Christine and I drove up to the top, where we waited for the cyclists to come to us. Similar to the finish at Mt. Diablo, I waited patiently in the same position, letting the cyclist come into my photographing firing zone. I’m pretty happy with the shots… out of 811 photos, I have posted 263 onto my SmugMug gallery for Quimby, a 32% hit rate. That’s out par for the course with regards to sports shooting.

Christine was protecting this cute tarantula which was trying to cross the street over and over again. We were afraid a car or cyclist would end its life! That tarantula really need to watch where it was going!

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Cycling, Exercise

Low-Key Hillclimbs 2008 #1: Montebello Road

Adam up Montebello Road

The 2008 Low-Key Hillclimbs started today with the usual climb up Montebello. Unlike the last two ascents up 5.3 mile road in Cupertino, the weather was decidedly cooler and wetter. Rain threatened the start of the race and only began to come down near the end of the ride for me.

While I have been running and swimming this summer, I have not been doing any cycling. As the weeks ticked down to the start of the LKHC series, I wondered how my fitness level on the bike would be after a steady diet of 3, 6, and 12 mile runs. Let me tell you right off the bat, running is no substitute for hill climbing on a bike!

I decided to take it “easy” up Montebello today, since I didn’t want to hurt myself seeing this was my first climb of the year. Other people, like Murali, Stephen, and Richard have been cycling throughout the year, so I knew they would do great. Murali completed the Death Ride this year and the California Triple Crown (three double-centuries). He certainly looked much fitter than last year, and I predicted a stellar time of 40:30 for him. Stephen, as always, looked very strong, and I calculated he would fly up Montebello in 37 minutes. Richard was humble about his training, but I knew the tiger was waiting to pounce on the hill; for him, I guessed 43 minutes.

As for me, I would be happy with 45 minutes, though I knew that would be difficult to accomplish. As the climb began and I saw Murali, Stephen, and Richard fading in the foreground, I knew I was in for a long, wet day in the saddle. I sat back and just chugged my way up Montebello. Once again, the false summits fooled me, as I continually thought I was closer to the end only to see another hill appear before my very eyes. As the clock ticked passed 45 minutes, I knew that a reasonable time would now be 50 minutes. Sure enough, according to my clock, I just made it under the 50-minute mark. I suspect the official time will be right at 50-minutes. That’s a far cry away from my personal best of 39:30, but hey… not bad for someone who hasn’t been riding all year!

As for Murali, Stephen, and Richard, they almost to the second hit the times that I predicted. I wish those skills would have come in handy last week before the whole stock market meltdown!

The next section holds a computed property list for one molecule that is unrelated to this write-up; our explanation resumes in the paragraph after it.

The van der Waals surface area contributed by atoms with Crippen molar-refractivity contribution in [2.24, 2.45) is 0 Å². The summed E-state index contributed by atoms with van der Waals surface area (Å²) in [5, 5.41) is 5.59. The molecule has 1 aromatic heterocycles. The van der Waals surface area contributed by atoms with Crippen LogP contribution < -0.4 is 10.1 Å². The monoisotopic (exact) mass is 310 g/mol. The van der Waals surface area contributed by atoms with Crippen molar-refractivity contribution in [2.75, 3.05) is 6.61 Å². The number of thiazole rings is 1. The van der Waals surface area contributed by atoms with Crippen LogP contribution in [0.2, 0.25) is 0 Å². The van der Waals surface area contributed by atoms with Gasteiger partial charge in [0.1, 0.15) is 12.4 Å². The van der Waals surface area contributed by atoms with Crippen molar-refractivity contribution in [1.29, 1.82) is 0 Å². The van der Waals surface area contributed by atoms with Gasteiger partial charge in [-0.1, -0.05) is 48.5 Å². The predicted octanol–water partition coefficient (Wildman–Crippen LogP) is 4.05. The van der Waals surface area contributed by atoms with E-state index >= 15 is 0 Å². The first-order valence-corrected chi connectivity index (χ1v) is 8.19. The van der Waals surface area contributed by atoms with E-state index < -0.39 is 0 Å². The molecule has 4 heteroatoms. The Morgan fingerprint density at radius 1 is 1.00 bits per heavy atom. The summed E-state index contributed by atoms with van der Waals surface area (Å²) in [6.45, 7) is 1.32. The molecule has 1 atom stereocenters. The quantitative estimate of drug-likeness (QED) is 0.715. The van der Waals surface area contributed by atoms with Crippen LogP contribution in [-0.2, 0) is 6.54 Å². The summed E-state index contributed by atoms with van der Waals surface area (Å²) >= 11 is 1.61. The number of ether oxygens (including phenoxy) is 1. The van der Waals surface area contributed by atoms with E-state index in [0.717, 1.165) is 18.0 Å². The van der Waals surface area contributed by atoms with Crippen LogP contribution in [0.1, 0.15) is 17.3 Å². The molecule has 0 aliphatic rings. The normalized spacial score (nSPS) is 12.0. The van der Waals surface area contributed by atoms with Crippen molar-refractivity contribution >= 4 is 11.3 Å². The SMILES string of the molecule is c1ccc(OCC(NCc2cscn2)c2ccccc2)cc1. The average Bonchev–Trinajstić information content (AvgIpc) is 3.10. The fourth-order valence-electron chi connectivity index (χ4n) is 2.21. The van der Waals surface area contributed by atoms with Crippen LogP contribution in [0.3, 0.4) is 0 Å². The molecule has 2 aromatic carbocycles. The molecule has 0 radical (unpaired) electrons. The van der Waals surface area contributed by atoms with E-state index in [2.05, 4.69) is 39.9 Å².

At the top, it was cold and very wet. Stephen and I took our dear time getting down to the base. My hands hurt so much as they were on the brakes nearly the entire time. I’ve never liked wet roads, and so the combination of the steep descent with the rain made for an unenjoyable descent. Before the ride, we paid our respects to the two cyclists who were killed very close to the start of the ride earlier this year. When we lived in Cupertino, Rae and I used to ride by the spot of the accident all the time. Life is precious… enjoy every second of it!

This year, I won’t be able to complete all of the climbs, breaking my two-year streak. I’m off to San Diego for a wedding next week, and I’ll be volunteering on Quimby Road the week thereafter. That said, there’s still the possibility that I can snatch the Endurance Award this year!

Photo of me finishing Montebello by Josh Hadley

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Cycling, Rants

Bike Safety – Accident in Mexico

This photo really pissed me off when I saw it this morning after waking up in Providence, Rhode Island.

An American drunk driver, apparently asleep at the wheel, plowed into several cyclists during a race in Mexico, killing one and injuring the others. The photo is absolutely terrible, but this is the reality when cars collide with cyclists. I can imagine this is what happened when a similar accident occurred near our old house in Cupertino, when a California Highway Patrol officer killed two cyclists along Stevens Canyon Road.

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Cycling

RIP, Sheldon Brown

Cycling aficionados mourn the passing of Sheldon Brown. I never met the man, but I am very familiar with his website and his cycling tips and techniques. His online gear calculator helped me understand the mystery of my road bikes gears as I went from an 11-21 to a 12-25 to a 12-25 compact crankset. Without him, I would be huffing, puffing, and pushing my bike up the Low-Key Hillclimbs.

Rest in Peace, Sheldon. You’ll be missed.